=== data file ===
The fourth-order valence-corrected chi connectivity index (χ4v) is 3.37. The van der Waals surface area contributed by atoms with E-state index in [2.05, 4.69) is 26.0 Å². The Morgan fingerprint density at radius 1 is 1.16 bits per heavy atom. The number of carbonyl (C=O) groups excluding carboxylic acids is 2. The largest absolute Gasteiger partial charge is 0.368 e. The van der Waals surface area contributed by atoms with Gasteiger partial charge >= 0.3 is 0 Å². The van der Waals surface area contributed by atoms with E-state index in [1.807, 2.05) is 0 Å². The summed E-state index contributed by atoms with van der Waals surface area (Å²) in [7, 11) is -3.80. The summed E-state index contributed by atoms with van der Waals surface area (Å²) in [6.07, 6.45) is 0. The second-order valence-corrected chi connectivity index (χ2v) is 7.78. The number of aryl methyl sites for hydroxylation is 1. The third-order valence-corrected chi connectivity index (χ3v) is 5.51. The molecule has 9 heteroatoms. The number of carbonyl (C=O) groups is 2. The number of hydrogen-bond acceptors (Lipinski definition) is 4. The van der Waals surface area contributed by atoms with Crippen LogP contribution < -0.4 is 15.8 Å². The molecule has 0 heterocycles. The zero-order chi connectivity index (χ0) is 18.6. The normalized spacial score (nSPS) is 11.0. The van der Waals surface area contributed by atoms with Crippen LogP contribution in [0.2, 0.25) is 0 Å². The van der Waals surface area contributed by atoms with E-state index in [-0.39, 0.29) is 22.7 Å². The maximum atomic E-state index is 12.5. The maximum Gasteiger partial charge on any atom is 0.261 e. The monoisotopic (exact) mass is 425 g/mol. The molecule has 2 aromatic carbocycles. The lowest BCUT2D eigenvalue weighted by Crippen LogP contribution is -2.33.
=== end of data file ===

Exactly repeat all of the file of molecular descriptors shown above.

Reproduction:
The fourth-order valence-corrected chi connectivity index (χ4v) is 3.37. The van der Waals surface area contributed by atoms with E-state index in [2.05, 4.69) is 26.0 Å². The Morgan fingerprint density at radius 1 is 1.16 bits per heavy atom. The number of carbonyl (C=O) groups excluding carboxylic acids is 2. The largest absolute Gasteiger partial charge is 0.368 e. The van der Waals surface area contributed by atoms with Gasteiger partial charge >= 0.3 is 0 Å². The van der Waals surface area contributed by atoms with E-state index in [1.807, 2.05) is 0 Å². The summed E-state index contributed by atoms with van der Waals surface area (Å²) in [7, 11) is -3.80. The summed E-state index contributed by atoms with van der Waals surface area (Å²) in [6.07, 6.45) is 0. The second-order valence-corrected chi connectivity index (χ2v) is 7.78. The number of aryl methyl sites for hydroxylation is 1. The third-order valence-corrected chi connectivity index (χ3v) is 5.51. The molecule has 9 heteroatoms. The number of carbonyl (C=O) groups is 2. The number of hydrogen-bond acceptors (Lipinski definition) is 4. The van der Waals surface area contributed by atoms with Crippen LogP contribution < -0.4 is 15.8 Å². The molecule has 0 heterocycles. The zero-order chi connectivity index (χ0) is 18.6. The normalized spacial score (nSPS) is 11.0. The van der Waals surface area contributed by atoms with Crippen LogP contribution in [0.2, 0.25) is 0 Å². The van der Waals surface area contributed by atoms with E-state index in [-0.39, 0.29) is 22.7 Å². The maximum atomic E-state index is 12.5. The maximum Gasteiger partial charge on any atom is 0.261 e. The monoisotopic (exact) mass is 425 g/mol. The molecule has 2 aromatic carbocycles. The lowest BCUT2D eigenvalue weighted by Crippen LogP contribution is -2.33.